The power of Milan Kundera's The Unbearable Lightness of Being (1985)springs from a constant exchange between his sceptical critical intelligence and his belief in the autonomy of his fictional characters. The novel persistently draws attention to its fictiveness. It is divided into seven named parts. Part One, 'Lightness and Weight', opens with an ironic self-contained section on Nietzsche's 'idea of the eternal return' (the first of many interpolated 'essays' on 'philosophical' topics). There is an avoidance throughout of interior monologue. The narrator insistently reminds us in propria persona that what we are reading is a fiction: 'I have been thinking about Tomas for many years' (6). Tomas, the novel's central male character, is a Prague surgeon, long divorced and a latter-day Don Juan. He is at once separate from the narrator and the narrator's creation: He could no longer quite remember what had prompted his decision.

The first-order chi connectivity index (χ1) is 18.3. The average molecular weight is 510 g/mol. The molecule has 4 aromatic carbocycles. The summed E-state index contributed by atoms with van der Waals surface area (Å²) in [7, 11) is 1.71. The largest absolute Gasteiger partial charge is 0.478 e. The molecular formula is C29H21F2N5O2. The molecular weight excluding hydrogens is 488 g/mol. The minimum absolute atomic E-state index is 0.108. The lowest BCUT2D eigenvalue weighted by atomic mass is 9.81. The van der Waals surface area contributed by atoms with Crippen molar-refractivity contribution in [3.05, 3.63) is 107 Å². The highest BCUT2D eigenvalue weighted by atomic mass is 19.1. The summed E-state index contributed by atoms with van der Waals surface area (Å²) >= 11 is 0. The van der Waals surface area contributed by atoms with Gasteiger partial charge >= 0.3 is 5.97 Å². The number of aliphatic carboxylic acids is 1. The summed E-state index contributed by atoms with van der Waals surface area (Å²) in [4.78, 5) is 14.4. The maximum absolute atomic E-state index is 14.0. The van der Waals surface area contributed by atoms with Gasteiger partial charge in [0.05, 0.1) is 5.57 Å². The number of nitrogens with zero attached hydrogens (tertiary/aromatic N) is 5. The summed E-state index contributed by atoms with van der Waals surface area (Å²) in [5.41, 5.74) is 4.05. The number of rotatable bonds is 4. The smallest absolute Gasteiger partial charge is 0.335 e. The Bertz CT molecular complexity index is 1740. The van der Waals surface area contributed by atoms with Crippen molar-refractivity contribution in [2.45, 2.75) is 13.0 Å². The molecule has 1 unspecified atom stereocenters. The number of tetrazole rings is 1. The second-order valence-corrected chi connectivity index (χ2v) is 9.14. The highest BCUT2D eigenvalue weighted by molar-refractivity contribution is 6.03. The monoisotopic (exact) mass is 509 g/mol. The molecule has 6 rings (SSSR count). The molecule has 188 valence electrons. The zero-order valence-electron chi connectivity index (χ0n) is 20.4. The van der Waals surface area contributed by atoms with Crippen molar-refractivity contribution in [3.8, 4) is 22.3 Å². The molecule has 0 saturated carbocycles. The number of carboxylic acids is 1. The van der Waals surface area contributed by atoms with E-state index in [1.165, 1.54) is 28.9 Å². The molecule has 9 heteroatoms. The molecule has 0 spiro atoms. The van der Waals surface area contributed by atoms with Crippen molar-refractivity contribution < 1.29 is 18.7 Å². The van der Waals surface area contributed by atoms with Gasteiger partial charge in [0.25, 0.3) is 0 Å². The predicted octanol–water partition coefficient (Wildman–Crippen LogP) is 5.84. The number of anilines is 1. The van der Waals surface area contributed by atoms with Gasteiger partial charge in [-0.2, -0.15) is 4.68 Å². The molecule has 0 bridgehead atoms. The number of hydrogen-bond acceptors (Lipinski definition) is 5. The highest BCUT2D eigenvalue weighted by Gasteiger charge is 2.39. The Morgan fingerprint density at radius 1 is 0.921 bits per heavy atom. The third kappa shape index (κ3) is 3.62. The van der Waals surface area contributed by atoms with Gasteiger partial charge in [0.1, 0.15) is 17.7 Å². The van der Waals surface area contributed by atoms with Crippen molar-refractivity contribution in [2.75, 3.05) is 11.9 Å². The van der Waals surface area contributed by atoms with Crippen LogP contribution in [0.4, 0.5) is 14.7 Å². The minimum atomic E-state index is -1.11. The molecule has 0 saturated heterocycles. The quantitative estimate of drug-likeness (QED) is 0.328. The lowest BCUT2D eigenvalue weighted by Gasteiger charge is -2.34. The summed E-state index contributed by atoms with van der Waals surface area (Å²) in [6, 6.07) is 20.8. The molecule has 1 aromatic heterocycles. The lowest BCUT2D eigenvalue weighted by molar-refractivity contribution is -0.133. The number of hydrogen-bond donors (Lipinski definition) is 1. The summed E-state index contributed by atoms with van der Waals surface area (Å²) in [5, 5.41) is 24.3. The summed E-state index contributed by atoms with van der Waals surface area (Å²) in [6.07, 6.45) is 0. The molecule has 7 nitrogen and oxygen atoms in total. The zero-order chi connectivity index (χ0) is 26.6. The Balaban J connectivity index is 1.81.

Barnard, John, The Unbearable Lightness of Being: Repetition, Formal Stancture, and Critique, Kunapipi, 25(1), 2003.